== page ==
Below is a clip from a chapter of my book where I describe the story of the silicon microvertex detector of the CDF experiment. CDF collected proton-antiproton collisions from the Tevatron collider in 1985, 1987-88, 1992-96, and 2001-2011. Run 1A occurred in 1992, and it featured for the first time in a hadron collider a silicon strip detector, the SVX. The SVX would prove crucial for the discovery of the top quark. read more

April 13, 2014

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10:25 PM | Nuclear Fusion & the Elements of Life
I hope you’ll all forgive this brief post today. I’ve been buried under insane levels of work for the last several weeks. However, as I was taking a short break […]
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4:40 PM | Is This the Future of Alternative Wind Energy? The makers of...
Is This the Future of Alternative Wind Energy? The makers of Buoyant Airborne Turbine (BAT) think they’ve got the next step in alternative wind energy, without the large grounded turbines. The BAT is a high-altitude mobile wind-powered generator, that’s able to convert the more powerful wind currents into a substantial amount of electricity. It can also hoist cellular transmitters and meteroological equipment. It sounds great, but the BAT isn’t perfect…right? Kim […]
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3:10 PM | Quarks bonding differently at LHCb | Jon Butterworth | Life & Physics
The strong force binds quarks together to form hadrons. Until last Monday, only two types of hadron were known, but the LHCb experiment at CERN has just proved there is a third way Continue reading...
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3:02 PM | Nerds and Words: Week 15
Digging through the Internet this week, I uncovered all this geeky goodness. You can find the thousands of links from previous weeks here. I have marked my favorite links with a ∞. Enjoy. Science to Read, Watch Ants face an omnipresent threat from zombie fungus, and a new study helps explain why ∞ You have never […]The post Nerds and Words: Week 15 appeared first on But Not Simpler.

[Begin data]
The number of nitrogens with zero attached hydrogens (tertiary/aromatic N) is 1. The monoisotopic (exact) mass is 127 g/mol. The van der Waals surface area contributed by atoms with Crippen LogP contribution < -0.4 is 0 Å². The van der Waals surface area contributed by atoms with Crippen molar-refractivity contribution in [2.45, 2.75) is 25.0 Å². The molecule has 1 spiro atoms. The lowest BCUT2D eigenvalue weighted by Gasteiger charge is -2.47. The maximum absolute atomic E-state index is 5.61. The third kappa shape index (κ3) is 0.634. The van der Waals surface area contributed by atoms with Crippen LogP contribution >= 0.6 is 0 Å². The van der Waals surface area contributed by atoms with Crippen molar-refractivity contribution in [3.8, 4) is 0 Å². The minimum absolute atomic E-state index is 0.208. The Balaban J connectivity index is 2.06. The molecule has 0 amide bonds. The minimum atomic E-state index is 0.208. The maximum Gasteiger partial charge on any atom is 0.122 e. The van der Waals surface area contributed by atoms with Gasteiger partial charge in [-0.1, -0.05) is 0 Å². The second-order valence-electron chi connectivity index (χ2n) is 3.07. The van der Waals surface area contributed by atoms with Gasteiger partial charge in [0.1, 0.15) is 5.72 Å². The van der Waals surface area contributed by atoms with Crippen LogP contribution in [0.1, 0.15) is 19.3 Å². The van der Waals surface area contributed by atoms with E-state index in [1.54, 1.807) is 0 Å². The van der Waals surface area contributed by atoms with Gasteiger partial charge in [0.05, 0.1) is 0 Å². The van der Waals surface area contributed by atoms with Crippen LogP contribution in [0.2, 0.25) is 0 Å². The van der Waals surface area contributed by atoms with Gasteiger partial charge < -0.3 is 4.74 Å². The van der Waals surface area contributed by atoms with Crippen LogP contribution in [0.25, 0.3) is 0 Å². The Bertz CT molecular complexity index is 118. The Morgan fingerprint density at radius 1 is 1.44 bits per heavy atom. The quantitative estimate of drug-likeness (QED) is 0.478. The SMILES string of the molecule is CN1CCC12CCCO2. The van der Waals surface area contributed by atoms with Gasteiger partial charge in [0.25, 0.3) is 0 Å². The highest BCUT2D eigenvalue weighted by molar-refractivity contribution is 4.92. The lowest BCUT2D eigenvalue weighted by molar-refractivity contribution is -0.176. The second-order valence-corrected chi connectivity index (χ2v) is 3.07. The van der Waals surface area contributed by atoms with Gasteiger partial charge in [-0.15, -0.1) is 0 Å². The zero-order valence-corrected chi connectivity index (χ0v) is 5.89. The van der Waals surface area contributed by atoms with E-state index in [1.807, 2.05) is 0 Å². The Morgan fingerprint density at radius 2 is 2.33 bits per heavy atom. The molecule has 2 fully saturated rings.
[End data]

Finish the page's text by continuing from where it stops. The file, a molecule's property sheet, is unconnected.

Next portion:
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11:20 AM | Projectile Motion: Pushing the Envelope
Think everything that's publishable for say an old classical topic like projectile motions has already been published?  Turns out the old 'lob the projectile at a constant velocity in a constant gravitational field' problem is still producing.  Check out this paper from J. L. Fernandez-Chapou, A. L. Salas-Brito, and C. A. Vargas published in 2004.  It eventually made its way into the American Journal of Physics.  In the paper, the authors show that if you write down the […]

April 12, 2014

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6:40 PM | Understanding Crystallography №2 From Crystals to Diamond How do...
Understanding Crystallography №2 From Crystals to Diamond How do X-rays help us uncover the molecular basis of life? In the second part of this mini-series, Professor Stephen Curry takes us on a journey into the Diamond Light Source, one of the UK’s most expensive and sophisticated scientific facilities. Generating light brighter than the sun, and hosting a particle accelerator, Diamond is often used to determine the structure of complex molecules. By placing crystalline samples of […]
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6:00 PM | Bill Nye Explains Magnetism and How Magnets Work A fan wants an...